The most relatable moment of this transformation was when NLE started a vegetable garden in his Memphis backyard. As demand for seeds skyrocketed worldwide, there NLE was, telling his seedlings that he loved them to encourage growth. (One garden update on YouTube boasts over a million views.) The most frustrating, but still all-too-common moment of his transformation was when he called the Covid-19 pandemic “fake-ass” in the song “Paradise,” off 2020’s “From Dark to Light.” NLE doubled down in an interview with XXL, calling it “a scare tactic… against melanated people.”

NLE’s self-described intentions as a “helper and a healer” are in the right place. But like so many trying to make sense of our modern plights, he’s subject to health misinformation. In “Me vs. Me”’s “Change My Ways,” he raps, “Retarded with the choppa like a n-— missing a chromosome.” He says those lyrics are backed by what he learned in science class. But after I explain my partner’s experience—how they were born with an extra X chromosome, but don’t view that fact as a disorder or deficiency—he tried to take the criticism in stride. “He might be a little smarter,” he says.

Photos by Chad Griffith

Photos by Chad Griffith

While “Me vs. Me”’s songs are up to two years old, from the days of breakout hit “Top Shotta,” NLE says the project presents yet another personal and artistic evolution. The title hints at a larger reckoning with the senseless violence he depicts—how he, too, is a casualty.

“I need to question and dig deep within my body, my own thoughts, my own soul, to see what I need to do to get things done,” he says. “It’s not so much a struggle. It’s more so asking myself certain questions or holding myself accountable for certain actions.” But this time, NLE isn’t literally spelling out the word “Depression” as he did in “Top Shotta.” Instead, “Youngest to Do It”—his favorite song off “Me vs. Me,” for how he “just talk[s] about life”—breezes through said accountability. “Repenting and killing, I made a decision to kill anything living,” he raps, in a flash of self-awareness. In its entirety, “Youngest to Do It” is a prayer to God so breathless it sounds as if NLE granted himself exactly four minutes in confession to get everything off his chest before he headed back to the trenches.

By the album’s final track, “Rambo,” NLE has exploded once again. Unlike with the titular Sylvester Stallone character, a returned Vietnam War vet sadistically mishandled by police, there’s no context in this scenario for why NLE is “fucked up in the head / I go on a tantrum.” All listeners can grasp, from details that quickly dart past, is that he’s a one-man army whose victims aren’t entirely faceless. “How the fuck his mom gon’ sleep, how the fuck his son gon’ eat?” he asks, his voice hoarse, before barely pausing. “Too late.”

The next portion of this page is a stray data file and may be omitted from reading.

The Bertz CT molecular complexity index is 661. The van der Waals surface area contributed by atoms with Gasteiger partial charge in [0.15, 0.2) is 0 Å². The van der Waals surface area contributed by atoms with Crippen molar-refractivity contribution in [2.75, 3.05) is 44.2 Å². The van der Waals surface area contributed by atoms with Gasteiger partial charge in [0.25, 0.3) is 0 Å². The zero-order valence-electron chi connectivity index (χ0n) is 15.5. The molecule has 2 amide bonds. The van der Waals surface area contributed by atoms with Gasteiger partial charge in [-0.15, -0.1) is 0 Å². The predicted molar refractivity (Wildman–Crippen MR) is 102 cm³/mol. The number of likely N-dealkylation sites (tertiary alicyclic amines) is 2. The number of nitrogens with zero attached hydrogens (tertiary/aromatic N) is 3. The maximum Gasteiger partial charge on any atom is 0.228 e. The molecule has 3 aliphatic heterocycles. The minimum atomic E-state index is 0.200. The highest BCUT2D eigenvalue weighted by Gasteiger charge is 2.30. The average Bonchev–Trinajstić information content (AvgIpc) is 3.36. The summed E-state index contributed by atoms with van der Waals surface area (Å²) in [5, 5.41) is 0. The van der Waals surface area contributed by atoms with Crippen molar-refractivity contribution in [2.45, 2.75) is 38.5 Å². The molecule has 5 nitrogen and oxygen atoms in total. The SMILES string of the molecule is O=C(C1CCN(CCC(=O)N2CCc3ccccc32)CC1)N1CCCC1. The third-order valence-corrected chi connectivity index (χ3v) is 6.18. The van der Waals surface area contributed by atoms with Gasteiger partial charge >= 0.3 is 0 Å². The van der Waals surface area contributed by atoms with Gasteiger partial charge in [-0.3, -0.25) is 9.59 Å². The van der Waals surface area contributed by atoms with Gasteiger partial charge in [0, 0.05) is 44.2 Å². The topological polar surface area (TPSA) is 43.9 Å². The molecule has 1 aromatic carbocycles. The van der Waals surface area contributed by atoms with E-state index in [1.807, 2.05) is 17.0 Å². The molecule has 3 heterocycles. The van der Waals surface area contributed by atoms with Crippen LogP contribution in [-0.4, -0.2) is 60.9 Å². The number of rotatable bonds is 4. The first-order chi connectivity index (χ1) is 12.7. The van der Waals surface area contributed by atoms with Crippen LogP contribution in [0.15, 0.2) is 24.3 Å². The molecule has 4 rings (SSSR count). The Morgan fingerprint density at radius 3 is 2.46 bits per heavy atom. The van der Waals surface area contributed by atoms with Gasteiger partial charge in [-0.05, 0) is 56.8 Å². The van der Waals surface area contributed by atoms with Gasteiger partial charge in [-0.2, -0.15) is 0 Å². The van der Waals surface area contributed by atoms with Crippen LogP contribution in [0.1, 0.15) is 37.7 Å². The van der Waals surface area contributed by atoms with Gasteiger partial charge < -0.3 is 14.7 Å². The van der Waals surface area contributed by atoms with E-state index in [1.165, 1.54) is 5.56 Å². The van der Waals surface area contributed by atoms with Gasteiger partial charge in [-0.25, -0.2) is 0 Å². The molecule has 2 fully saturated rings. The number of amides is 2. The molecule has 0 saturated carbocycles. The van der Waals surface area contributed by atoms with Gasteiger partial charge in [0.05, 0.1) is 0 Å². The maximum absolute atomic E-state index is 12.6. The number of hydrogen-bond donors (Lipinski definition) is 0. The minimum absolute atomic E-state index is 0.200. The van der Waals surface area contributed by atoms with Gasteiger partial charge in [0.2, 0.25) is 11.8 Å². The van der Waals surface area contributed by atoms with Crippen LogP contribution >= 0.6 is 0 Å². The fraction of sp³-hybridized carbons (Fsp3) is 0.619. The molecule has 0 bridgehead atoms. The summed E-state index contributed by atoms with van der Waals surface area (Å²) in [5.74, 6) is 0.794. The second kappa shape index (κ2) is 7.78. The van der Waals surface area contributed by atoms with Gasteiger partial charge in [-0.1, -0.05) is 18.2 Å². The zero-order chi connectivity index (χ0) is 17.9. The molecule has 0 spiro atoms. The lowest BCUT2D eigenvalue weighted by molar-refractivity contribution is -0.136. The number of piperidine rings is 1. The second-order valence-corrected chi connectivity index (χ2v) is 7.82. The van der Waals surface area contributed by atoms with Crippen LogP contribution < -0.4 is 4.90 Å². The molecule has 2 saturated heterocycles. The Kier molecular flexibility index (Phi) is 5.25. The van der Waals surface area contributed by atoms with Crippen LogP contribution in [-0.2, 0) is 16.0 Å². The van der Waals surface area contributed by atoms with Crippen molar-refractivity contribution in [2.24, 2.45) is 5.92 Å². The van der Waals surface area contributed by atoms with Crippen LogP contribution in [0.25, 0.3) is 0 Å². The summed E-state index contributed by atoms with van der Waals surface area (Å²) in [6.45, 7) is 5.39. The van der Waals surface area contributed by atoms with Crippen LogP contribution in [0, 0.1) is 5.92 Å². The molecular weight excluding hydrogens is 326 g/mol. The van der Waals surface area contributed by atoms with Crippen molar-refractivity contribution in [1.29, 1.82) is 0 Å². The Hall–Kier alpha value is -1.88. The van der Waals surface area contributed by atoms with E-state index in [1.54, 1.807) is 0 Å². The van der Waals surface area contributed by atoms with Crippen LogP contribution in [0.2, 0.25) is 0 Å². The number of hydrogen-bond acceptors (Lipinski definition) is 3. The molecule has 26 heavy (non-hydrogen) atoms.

Given that this is by NLE Choppa, and that Stallone himself pushed back against this perception that Rambo was a “violent character” who wasn’t “constantly questioning his own integrity—and the futility of war,” I couldn’t help but wonder if NLE was making some larger statement by ending “Me vs. Me” on this note. But that wasn’t the case: “It wasn’t really nothing symbolic about it,” he explains. “It was just picking the right song to close the album with.”  

In fact, “Rambo” might be peak Old Choppa, with how his memories about what inspired the song have already faded. “That was one of my oldest songs,” he adds. “I just know that I was high, and I don’t do drugs anymore.”

Gazing past his phone, NLE speaks with more conviction when he considers what’s on the horizon. He hopes to accompany the project after “Me vs. Me” with a film inspired by his life. He points to “Get Rich or Die Tryin’,” the 2005 crime drama that aspired to be a faithful reflection of the myth surrounding its star, first-time actor 50 Cent. NLE wants his name mentioned among hip-hop greats, his face on the genre’s Mount Rushmore.

“I feel like I’m extremely underrated for my craft,” he says, still as politely as he could muster. “It’s beautiful, and it expands from many genres and is extremely diverse.”

Days after our interview, though, NLE tweets with his full chest. “They say why you a herbalist one day then a killer the next,” he says, citing how Tupac made both “Hit Em Up” and “Dear Mama,” fleshing out mankind’s inherent duality on wax.

Besides the milestones he’s determined to achieve next, there is no telling how the evolution of NLE Choppa will play out. After all, “Me vs. Me” shows how the journey to becoming your best self is a winding path.

Photos by Chad Griffith

Photos by Chad Griffith